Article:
Make all votes recorded votes
I attended more than my fair share of all-candidates’ meetings during the recent municipal election. Here are a few good ideas gleaned from the campaign trail around the county.
-Recorded votes: Make every council vote a recorded vote. This is an example of how electronic voting can serve democracy. Instead of a show of hands for any vote, let’s have councillors press a button, with the results showing up on a big screen for all present to see, and recorded in the minutes.
This would allow electors to evaluate exactly where their councillors stand on issues of concern and, if necessary, contact them to express support or disagreement. And, at election time, there would be a reasonable amount of evidence to show how a councillor has represented the municipality and whether re-election is warranted. Of course, that’s precisely why some elected councillors don’t want a more transparent voting system.
UPDATE – on January 20 2015, Orangeville Council voted to make all votes recorded votes. Congratulations, Orangeville!
-All-candidates’ meetings Let voters ask their own questions. It’s the closest candidates get to a job interview, and the residents are the employer. There should be no self-appointed voices of authority to mediate between the voters and the candidates and decide what questions should be asked. Voters should be able to participate, rather than just sit and applaud.
Various models are possible. In the third Springwater meeting, questions were by open mike or in writing and the moderator (we were so fortunate to have Dale Goldhawk) alternated, drawing the written questions from a series of jars – one for each position. That said, there were still people lined up and many questions left in the jars when time ran out. In future, I think we should use the internet to put all the questions people bring to the meetings online, and candidates can log on and answer them.
The Collingwood Chamber of Commerce had a good idea too, and that was to set aside two short segments of the meeting in which all the candidates for a particular position asked a question of each other. This made for a very dynamic exchange of views, because these guys knew their opponents’ weak spots.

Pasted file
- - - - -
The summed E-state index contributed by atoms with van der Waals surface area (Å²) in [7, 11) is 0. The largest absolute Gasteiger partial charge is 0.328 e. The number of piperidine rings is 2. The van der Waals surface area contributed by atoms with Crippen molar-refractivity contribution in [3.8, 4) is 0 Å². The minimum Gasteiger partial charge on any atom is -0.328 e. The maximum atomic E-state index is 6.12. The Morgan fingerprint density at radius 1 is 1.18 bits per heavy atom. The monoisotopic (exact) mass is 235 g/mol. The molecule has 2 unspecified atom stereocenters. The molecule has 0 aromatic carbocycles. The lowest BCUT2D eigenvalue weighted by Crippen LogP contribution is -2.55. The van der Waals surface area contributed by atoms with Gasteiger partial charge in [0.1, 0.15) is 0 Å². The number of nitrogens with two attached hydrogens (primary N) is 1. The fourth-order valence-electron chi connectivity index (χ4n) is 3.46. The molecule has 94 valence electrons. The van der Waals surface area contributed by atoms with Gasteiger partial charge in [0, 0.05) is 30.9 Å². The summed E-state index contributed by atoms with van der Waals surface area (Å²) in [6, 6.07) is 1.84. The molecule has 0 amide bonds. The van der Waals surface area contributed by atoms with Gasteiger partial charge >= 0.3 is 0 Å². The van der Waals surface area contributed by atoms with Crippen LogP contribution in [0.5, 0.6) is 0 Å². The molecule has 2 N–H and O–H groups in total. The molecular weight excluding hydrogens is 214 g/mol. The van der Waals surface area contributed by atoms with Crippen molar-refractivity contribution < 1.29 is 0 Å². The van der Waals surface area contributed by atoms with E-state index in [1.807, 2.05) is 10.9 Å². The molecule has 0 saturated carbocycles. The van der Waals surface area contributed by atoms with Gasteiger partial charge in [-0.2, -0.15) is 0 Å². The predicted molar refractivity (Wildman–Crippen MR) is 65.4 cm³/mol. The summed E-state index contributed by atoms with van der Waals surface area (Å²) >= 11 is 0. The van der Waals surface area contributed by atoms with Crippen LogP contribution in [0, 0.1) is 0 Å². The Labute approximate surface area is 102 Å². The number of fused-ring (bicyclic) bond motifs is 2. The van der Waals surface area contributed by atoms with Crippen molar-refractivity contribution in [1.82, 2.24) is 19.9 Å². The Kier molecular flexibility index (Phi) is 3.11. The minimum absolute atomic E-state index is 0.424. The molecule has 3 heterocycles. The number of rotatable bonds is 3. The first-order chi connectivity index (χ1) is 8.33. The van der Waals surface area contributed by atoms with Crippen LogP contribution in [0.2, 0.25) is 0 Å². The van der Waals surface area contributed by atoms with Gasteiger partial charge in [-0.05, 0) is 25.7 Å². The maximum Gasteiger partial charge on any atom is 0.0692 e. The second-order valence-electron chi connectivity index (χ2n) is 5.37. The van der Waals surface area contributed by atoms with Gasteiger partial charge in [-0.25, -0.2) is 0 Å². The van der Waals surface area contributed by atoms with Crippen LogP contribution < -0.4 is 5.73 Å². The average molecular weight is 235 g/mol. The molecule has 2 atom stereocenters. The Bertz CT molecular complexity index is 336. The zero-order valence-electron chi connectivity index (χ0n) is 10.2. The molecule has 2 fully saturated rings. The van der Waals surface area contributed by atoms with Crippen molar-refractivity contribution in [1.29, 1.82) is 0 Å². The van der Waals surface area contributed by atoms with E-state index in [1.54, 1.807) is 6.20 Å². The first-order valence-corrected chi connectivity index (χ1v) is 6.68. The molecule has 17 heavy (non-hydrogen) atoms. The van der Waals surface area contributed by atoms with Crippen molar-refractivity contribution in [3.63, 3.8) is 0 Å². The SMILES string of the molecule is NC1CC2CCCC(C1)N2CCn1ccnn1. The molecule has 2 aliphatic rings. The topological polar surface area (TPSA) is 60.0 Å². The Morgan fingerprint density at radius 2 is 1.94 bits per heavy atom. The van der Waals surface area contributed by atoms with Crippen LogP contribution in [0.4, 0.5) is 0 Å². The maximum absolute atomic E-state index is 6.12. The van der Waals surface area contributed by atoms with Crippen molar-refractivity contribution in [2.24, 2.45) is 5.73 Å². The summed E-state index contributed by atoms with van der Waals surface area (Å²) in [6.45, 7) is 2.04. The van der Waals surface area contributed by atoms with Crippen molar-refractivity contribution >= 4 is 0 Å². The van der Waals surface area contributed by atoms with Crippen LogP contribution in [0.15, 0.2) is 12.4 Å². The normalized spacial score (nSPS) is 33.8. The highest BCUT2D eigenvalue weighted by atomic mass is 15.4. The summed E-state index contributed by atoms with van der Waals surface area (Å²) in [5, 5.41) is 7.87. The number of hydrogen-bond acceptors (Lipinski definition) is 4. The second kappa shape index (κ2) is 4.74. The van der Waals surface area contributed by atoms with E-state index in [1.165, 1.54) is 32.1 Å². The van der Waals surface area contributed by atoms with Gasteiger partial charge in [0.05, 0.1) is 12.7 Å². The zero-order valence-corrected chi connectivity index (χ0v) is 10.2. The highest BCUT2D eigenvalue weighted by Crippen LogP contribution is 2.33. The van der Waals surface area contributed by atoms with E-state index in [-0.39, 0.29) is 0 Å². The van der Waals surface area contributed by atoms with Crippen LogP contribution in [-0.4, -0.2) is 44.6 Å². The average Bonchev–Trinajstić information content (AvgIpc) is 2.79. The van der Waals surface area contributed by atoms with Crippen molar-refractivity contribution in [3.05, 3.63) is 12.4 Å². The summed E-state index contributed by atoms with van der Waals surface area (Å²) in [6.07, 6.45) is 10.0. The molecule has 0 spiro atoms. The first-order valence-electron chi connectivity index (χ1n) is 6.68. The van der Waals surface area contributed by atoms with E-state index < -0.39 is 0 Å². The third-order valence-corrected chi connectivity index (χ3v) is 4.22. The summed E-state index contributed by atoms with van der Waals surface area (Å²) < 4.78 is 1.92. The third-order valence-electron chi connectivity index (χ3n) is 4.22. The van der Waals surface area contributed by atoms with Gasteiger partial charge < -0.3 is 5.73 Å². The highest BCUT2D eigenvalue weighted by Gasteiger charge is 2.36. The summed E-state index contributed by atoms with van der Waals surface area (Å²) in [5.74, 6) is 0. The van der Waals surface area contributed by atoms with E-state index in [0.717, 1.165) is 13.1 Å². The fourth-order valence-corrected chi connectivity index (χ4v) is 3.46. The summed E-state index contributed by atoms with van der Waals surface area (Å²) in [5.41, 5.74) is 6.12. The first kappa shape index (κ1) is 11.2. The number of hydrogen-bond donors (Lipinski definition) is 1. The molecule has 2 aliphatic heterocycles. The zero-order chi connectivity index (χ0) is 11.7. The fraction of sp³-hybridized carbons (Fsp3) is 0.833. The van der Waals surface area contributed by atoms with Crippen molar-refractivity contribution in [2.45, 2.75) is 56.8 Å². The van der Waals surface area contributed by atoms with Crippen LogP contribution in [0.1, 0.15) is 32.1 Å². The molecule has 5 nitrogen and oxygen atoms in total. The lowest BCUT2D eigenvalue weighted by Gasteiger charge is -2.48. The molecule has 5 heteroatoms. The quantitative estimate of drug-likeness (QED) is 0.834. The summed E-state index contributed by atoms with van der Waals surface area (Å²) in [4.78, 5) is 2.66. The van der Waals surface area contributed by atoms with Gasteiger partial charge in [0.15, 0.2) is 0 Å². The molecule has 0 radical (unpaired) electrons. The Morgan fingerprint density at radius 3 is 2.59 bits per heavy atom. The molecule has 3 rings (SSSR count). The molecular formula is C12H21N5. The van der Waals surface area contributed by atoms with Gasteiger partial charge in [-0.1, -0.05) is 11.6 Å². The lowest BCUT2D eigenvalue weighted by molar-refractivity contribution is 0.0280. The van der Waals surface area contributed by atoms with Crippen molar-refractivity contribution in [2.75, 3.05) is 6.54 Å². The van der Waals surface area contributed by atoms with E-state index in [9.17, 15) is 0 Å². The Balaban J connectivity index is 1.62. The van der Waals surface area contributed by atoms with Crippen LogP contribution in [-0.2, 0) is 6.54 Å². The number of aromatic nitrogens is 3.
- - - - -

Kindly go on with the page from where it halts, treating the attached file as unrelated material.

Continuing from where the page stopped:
Bad idea in Wasaga Beach: questions to be answered by only one candidate. The meeting turned into a real yawner. The answers need to come from all candidates for a position to allow voters to get a better understanding of issues and make comparisons. I also noticed that at meetings where the questions were posed by Chamber of Commerce or media types, there were no questions relating to food, water, farmland or natural heritage, and that was not the case at meetings where the people stepped up to the mike.
Another bad idea, from the Southern Georgian Bay Chamber of Commerce: charging candidates $50 for the privilege of attending all-candidates’ meetings.
Super-bad idea from the Oro-Medonte Chamber of Commerce: people attending the all-candidates’ meetings were not even allowed to applaud. I actually consider heckling to be a good test of a politician’s mettle – but I recognize that people in this area aren’t comfortable with it. But not being allowed to applaud? No self-respecting gathering of electors should have to put up with that.
-Real-time disclosure: Rob Keffer, BWG mayor elect, challenged his opponents to refuse campaign donations from developers (they did). Keffer also posted all donations over $200 on his campaign website on a biweekly basis – that way voters knew who his backers were before Election Day. The law presently requires that the information be revealed by a deadline next spring, but it’s information that’s far more useful during the campaign.
-Voting in person: Still in Bradford West Gwillimbury, kudos to the town for making in-person voting as attractive as possible, with six advanced voting days, a mobile voting station visiting five seniors’ residences, five voting locations on Oct. 27, residents able to vote at any one of the five regardless of where they live, and free public transit with a voter’s card.
I am strongly in favour of paper ballots and in-person voting and would like to see a rigorous analysis of whether electronic voting actually boosts voter turnout, and how protection against fraud and hacking works. Certainly, in the last election, the opportunity for fraud existed in Springwater, with many households receiving voter I.D. cards and passwords for residents who had moved away. So how was this monitored, what was the protection? I look forward to a report from the Springwater clerk.
Barrie’s clerk said that city won’t have electronic voting because of the lack of security and the fact that it’s too costly. This goes against the usual argument that, besides increasing voter turnout, electronic voting is supposed to be cheaper. I’d like to be assured that the savings are significant – because I’d sooner have locals staffing polling stations than transfer the employment to Canada Post and some multi-national south of the border.